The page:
Jimmy Savile is another difficult subject. While Kershaw had only interviewed him once and had no hard evidence of his grooming of young, vulnerable girls she had a hunch that all was not as it seemed. “He never forgot his roots. He’d been born dirt-poor and dragged himself up,” she began, but added, “I worked at Radio 1 and some very queer things happened during his time. Now’s not the time but one day the stories will come out.
“I felt I had stuck my head above the parapet. Everyone who worked in the media in Leeds knew that there was something dodgy about him and that he had some pretty odious friends. I understand why people have asked if everyone knew why did the BBC do nothing. I don’t know, but it wasn’t just the BBC, there were plenty of others who did nothing.”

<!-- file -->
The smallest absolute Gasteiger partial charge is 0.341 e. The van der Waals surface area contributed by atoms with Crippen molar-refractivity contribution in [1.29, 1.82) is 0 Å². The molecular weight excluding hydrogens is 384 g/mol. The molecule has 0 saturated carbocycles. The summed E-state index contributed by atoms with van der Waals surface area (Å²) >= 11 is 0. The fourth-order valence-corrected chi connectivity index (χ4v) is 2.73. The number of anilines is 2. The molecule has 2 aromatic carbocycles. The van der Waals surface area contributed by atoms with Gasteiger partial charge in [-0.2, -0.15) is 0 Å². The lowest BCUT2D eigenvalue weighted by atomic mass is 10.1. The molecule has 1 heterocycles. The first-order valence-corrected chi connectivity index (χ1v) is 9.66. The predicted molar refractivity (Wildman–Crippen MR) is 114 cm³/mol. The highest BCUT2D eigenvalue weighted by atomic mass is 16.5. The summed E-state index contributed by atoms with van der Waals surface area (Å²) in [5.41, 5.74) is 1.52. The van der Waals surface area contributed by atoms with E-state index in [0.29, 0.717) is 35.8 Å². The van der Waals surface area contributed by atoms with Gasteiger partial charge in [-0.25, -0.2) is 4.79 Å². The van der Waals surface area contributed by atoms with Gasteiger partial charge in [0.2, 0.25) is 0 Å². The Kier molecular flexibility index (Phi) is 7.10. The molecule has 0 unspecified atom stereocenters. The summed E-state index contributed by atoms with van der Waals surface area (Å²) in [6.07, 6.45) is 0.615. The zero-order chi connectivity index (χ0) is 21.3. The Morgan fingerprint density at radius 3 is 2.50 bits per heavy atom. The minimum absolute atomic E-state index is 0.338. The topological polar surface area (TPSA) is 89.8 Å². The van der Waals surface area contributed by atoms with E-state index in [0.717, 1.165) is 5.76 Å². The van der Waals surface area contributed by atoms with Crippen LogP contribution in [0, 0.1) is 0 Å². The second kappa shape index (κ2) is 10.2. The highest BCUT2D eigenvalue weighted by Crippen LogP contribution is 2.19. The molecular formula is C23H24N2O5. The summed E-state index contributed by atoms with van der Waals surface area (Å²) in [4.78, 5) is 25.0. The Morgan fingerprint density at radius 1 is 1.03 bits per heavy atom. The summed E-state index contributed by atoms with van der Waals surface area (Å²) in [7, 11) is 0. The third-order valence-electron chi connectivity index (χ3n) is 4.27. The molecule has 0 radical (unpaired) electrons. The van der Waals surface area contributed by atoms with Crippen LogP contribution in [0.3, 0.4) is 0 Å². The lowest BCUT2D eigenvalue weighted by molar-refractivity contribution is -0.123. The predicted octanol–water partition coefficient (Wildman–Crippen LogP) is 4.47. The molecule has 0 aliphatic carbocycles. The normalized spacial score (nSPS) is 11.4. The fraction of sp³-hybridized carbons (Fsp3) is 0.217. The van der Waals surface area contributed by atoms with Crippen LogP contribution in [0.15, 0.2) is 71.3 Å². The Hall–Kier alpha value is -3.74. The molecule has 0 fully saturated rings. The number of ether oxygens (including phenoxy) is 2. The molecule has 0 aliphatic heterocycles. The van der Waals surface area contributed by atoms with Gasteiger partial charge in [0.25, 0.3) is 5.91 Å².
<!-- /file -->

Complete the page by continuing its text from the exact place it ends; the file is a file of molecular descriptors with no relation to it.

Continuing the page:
She is still fiercely protective of the organisation. “In the early days the management was just a group of benevolent toffs. That’s certainly changed, but do I think they can spend their money better? Yes, but the Beeb is often given a hard time, by those who have a vested interest to see it go down the pan.”
Kershaw is now the third longest serving female DJ ever on BBC radio, just behind Janice Long and Annie Nightingale.
While she has never taken any job for granted, equally she insists that she has never experienced ageism within the organisation.
“It’s only me who has a problem with getting older. For the launch of the book it was really hot in the room, but I refused to take my jacket off until a friend had assured me that I wouldn’t be exposing my bingo wings.”
And should it all go wrong, she could always return to where it all started. “If my old flat in Headingley ever came on the market again, I’d be tempted. But I’m not sure I could afford it. It went up for sale about five years ago for 10 times what I’d paid for it.”